Location – paws, abdomen, eyes, etc.
Level of contamination – clean (surgical) wounds, contaminated (infected)
Your veterinarian has considered all of these factors when deciding the best way to treat a specific wound. Sometimes the location or the amount of skin loss prevents surgical closure or bandaging (wounds on the face or high up on the leg).
Sometimes, puncture wounds or other trauma force bacteria deep into the tissues. A contaminated wound that is more than a few hours old should never be closed without surgical debridement (removal of all the contaminated or dead tissue), and in some cases this may result in more permanent damage than treating the wound medically and leaving it open to heal.
What will be done for my dog’s wound?
Abscesses may be lanced and cleaned under heavy sedation or anesthesia. A latex drain will be placed to prevent the wound from closing too quickly in order to allow proper drainage and prevent the further build-up of infection.
Wherever possible, a wound will be closed and sutured in order to speed healing. However, if there is gross contamination or deep infection present, the wound will be left open for topical treatment and to ensure drainage.
Your veterinarian may need to anesthetize your dog to remove foreign material and dead tissue from the wound. If the wound cannot be surgically closed, your veterinarian may apply a protective bandage if this is possible. Your dog will receive oral or injectable antibiotics (such as amoxicillin-clavulanate or cefazolin).
How will I need to care for this open wound? –> –>
When your pet was discharged from the hospital, you received specific instructions regarding your pet’s home care. Some general care guidelines include:
It is important that the wound and surrounding area is gently cleaned to remove any crusty or sticky debris. This will keep the wound edges clean, reduce the potential for re-infection, and allow new healthy tissue to develop. Administer all of the medications as prescribed. Do not discontinue antibiotics for any reason unless you have been specifically instructed to do so by your veterinarian. Your dog should not be allowed to lick or chew the open wound. Many dogs will require a protective collar (see handout “Elizabethan Collars in Dogs” for more information) to prevent them from injuring the site. It is important to prevent the skin from healing over the wound too quickly. This is particularly important with abscesses that have been lanced and drained surgically. If the wound closes prematurely, the risk of recurrence increases.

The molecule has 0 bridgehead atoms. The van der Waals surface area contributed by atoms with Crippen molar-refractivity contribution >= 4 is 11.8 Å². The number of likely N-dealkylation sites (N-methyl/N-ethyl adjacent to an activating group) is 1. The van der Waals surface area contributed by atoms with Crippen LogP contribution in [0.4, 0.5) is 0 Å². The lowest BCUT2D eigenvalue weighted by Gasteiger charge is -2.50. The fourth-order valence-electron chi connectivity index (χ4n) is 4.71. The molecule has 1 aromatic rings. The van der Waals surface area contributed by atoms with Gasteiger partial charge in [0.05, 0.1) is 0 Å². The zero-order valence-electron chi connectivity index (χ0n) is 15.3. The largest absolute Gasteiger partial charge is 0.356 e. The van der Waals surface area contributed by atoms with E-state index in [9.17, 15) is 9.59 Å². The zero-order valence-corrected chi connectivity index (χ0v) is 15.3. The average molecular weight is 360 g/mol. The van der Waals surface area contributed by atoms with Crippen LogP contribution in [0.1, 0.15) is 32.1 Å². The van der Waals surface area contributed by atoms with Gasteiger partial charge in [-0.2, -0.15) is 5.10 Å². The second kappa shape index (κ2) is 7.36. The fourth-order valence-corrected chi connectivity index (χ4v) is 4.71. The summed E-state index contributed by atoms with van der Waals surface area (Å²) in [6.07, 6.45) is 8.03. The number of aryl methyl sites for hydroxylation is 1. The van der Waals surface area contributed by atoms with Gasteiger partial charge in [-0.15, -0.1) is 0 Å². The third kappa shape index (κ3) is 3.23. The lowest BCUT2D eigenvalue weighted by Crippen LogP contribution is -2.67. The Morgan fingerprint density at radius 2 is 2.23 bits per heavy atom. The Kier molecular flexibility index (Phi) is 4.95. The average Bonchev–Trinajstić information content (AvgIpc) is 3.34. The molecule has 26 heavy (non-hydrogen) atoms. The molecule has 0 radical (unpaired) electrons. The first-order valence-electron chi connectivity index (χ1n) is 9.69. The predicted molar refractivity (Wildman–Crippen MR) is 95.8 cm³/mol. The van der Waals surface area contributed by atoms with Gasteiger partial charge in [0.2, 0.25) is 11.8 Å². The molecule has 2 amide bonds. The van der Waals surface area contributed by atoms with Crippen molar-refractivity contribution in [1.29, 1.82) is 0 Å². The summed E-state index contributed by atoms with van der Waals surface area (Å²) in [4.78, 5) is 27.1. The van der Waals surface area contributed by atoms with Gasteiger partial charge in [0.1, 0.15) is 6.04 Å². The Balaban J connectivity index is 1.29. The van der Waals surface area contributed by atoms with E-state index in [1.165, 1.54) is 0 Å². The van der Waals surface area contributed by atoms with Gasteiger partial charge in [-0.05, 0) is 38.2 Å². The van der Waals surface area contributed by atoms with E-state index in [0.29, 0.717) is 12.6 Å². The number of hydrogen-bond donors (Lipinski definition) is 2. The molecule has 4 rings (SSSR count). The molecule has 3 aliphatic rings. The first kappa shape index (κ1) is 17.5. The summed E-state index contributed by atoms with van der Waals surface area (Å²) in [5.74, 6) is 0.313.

How do I prevent the wound from closing too early?
When cleaning the wound, gently massage the surrounding skin to open the wound and promote drainage. You may note some discharge or bleeding when you do this. Note whether it appears to be infected (a thick or colored discharge) or if it is a clear thin fluid. You should remove or allow either type of discharge to drain away. If the discharge continues to be bloody, green, or yellow for several consecutive days, contact your veterinarian for instructions.
What should I clean the wound with?
Warm tap water is recommended for cleaning most wounds. Warm saline (salt solution) may also be used. This may be made by adding approximately one level teaspoonful (5 mL) of salt (or Epsom salts) to two cups (500 mL) of water. In some cases, your veterinarian may recommend using a dilute cleansing solution of chlorhexidine, a surgical soap, or an iodine solution to help remove debris.
DO NOT use soaps, shampoos, rubbing alcohol, hydrogen peroxide, herbal preparations, tea tree oil, or any other product to clean an open wound, unless specifically instructed to do so by your veterinarian. Some of these products are toxic if taken internally, while others can actually delay healing.
Can I not use mild antiseptics?
Your veterinarian may prescribe antibiotics or a suitable antibiotic cream to apply to the wound. Since animals tend to lick and chew at wounds, inadvertently swallowing medications that are applied topically, or disinfectants and antiseptics intended for human use are rarely suitable for use in animals.
What should I do if my dog tries to lick the wound? –> –>
Many people have the mistaken belief that dog’s saliva is somehow antiseptic. This is far from the truth, especially when one considers how dogs groom themselves or greet each other. A dog will instinctively lick at a wound, but this can seriously delay healing. Therefore, you must prevent this by any means possible. Elizabethan collars are the most commonly used protective device. Other options, depending on the location of the wound, include covering the wound with a bandage, a stockinette, a dog coat, or a t-shirt.
What about pain medications?
Your veterinarian will prescribe appropriate medications to relieve pain and discomfort. Once a wound has begun to heal, it is no longer as painful. Your veterinarian will assess the individual situation and determine the most appropriate medications for your dog. Pain medications most typically prescribed are non-steroidal anti-inflammatory drugs (NSAIDs) such as meloxicam (Rheumocam, Metacam®), deracoxib (Deramaxx®), or carprofen (Rimadyl®).